sampaguita—Jasminum sambac; national flower of the Philippines.
Iowa State Icons
Black Hawk County—Founded 1843, a county in northeastern Iowa with a population of 131,090 in the 2010 census with the county seat residing in Waterloo. National Register of Historic Places in Black Hawk County include the Black Hawk Hotel, the Cotton Theater, and two Carnegie Foundation libraries.
Chief Black Hawk (1767-1838)—Born Ma-ka-tai-me-she-kia-kiak, a warrior of the Sauk American Indian tribe, and author of the first Native American autobiography in the U.S. in 1833; an active commander in the War of 1821 and the Black Hawk War in 1832.
eastern goldfinch—Carduelis tristis; the official state bird of Iowa.
Hawkeye—Common nickname for the state of Iowa, possibly originating from the eponymous scout, Hawkeye, in James Fenimore Cooper’s The Last of the Mohicans published in 1826.
old rose—Along with black, the school colors of Waterloo West High.
puppy chow—Best-selling bake sale item in Iowa; a sweet concoction of cereal, chocolate, peanut butter, and powdered sugar erroneously named Muddy Buddies in the Chex cereal box recipes.
Wahawk—The official mascot of West High School, a portmanteau of the city and cFounty names of Waterloo and Black Hawk, respectively.
wild rose—Rosa blanda; the official state flower of Iowa.
barangay—Tagalog, neighborhood, the smallest administrative unit of government in the Philippines, also known as baryo, from the Spanish barrio.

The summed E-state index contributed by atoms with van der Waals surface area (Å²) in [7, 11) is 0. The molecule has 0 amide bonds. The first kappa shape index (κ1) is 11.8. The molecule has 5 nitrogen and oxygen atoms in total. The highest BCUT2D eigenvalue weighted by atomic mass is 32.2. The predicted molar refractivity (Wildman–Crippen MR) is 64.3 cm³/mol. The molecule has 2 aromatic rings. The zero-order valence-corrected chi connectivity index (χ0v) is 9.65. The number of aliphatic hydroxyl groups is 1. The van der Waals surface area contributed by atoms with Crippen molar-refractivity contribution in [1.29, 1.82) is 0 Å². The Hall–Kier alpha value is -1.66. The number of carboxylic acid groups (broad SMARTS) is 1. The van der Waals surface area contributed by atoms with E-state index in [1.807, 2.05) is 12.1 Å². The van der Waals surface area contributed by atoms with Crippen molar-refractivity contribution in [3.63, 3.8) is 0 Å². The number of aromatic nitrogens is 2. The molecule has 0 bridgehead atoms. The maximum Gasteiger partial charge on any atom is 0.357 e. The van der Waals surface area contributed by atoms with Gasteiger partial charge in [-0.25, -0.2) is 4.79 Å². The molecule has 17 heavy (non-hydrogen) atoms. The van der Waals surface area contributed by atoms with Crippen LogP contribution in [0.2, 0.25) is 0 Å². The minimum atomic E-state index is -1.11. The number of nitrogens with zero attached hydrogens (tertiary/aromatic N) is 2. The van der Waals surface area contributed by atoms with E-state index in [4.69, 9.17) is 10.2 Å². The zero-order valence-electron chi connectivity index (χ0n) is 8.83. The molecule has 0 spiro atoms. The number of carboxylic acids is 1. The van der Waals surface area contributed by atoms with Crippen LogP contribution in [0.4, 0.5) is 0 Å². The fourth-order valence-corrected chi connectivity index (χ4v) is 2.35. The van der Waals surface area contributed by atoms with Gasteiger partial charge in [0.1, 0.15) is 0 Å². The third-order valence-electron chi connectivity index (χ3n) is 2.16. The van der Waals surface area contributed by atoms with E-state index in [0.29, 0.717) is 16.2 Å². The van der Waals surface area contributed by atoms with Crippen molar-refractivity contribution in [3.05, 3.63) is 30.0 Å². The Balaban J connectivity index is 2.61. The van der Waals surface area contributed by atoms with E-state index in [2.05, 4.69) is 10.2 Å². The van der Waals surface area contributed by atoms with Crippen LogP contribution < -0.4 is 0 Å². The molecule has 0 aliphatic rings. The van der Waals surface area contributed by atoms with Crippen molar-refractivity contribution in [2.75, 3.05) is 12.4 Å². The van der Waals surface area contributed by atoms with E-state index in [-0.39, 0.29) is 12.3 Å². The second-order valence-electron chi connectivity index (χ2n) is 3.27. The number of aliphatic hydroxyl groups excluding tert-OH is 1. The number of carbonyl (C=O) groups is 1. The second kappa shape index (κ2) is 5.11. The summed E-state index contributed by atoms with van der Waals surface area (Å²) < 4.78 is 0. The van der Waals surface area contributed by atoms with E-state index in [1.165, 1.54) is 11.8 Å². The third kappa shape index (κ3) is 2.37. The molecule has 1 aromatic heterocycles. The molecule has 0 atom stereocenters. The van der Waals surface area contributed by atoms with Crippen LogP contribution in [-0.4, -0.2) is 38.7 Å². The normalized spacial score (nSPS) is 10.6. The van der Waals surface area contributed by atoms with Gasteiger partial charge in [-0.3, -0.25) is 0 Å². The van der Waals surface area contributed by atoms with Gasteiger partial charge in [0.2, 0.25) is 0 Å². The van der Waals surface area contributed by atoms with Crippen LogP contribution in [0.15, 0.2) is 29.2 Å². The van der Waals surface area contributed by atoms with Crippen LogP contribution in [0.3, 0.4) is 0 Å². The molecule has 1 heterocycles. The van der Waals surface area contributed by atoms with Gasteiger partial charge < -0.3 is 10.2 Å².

bundok—Taglog, mountain; origin of the English phrase boondock, a rural town considered backward and unsophisticated, derived from conditions of guerilla warfare during the Philippine–American War of 1899-1902.
knee high by the Fourth of July—Midwestern English, what your eighth-grade science teacher says in addition to, “It’s not a summer job, it’s an adventure!” in futile attempts to get you to join his detasseling crew.
Kumusta po?—Tagalog, greeting, “How are you?”
not so bad—Midwestern English, said in response to “How are you?”, conveys to the listener that things are positive, but the speaker does not want to appear boastful in their contentment lest it cause the listener to feel uncomfortable.
not so good—Midwestern English, said in response to “How are you?”, conveys to the listener that the speaker is not at their best, but they do not want to burden the listener with the full details of why they really want to say “terrible.”
piña—Tagalog, finely woven Filipino textile made from leaves of a pineapple plant.
ukay-ukay—Tagalog, secondhand store where items sold are commonly shipped from different countries including the United States. The author once saw a man in the Manilla on the MRT wearing an Iowa 2A basketball shirt prominently featuring the towns of Wapello, Sioux Center, Fort Dodge, and Ottumwa.
RAGBRAI—Acronym for the (Des Moines) Register’s Annual Great Bicycle Ride Across Iowa, founded in 1973; roughly translates to 468 miles of sweat, determination, and the best rhubarb pie you’ll ever eat next to 10,000 of your closest cycling friends.
Melissa Palma is an Iowa-raised daughter of Filipino immigrants. She was privileged to grow up in a multi-generational household with her grandparents, parents, and little sister in Waterloo, Iowa.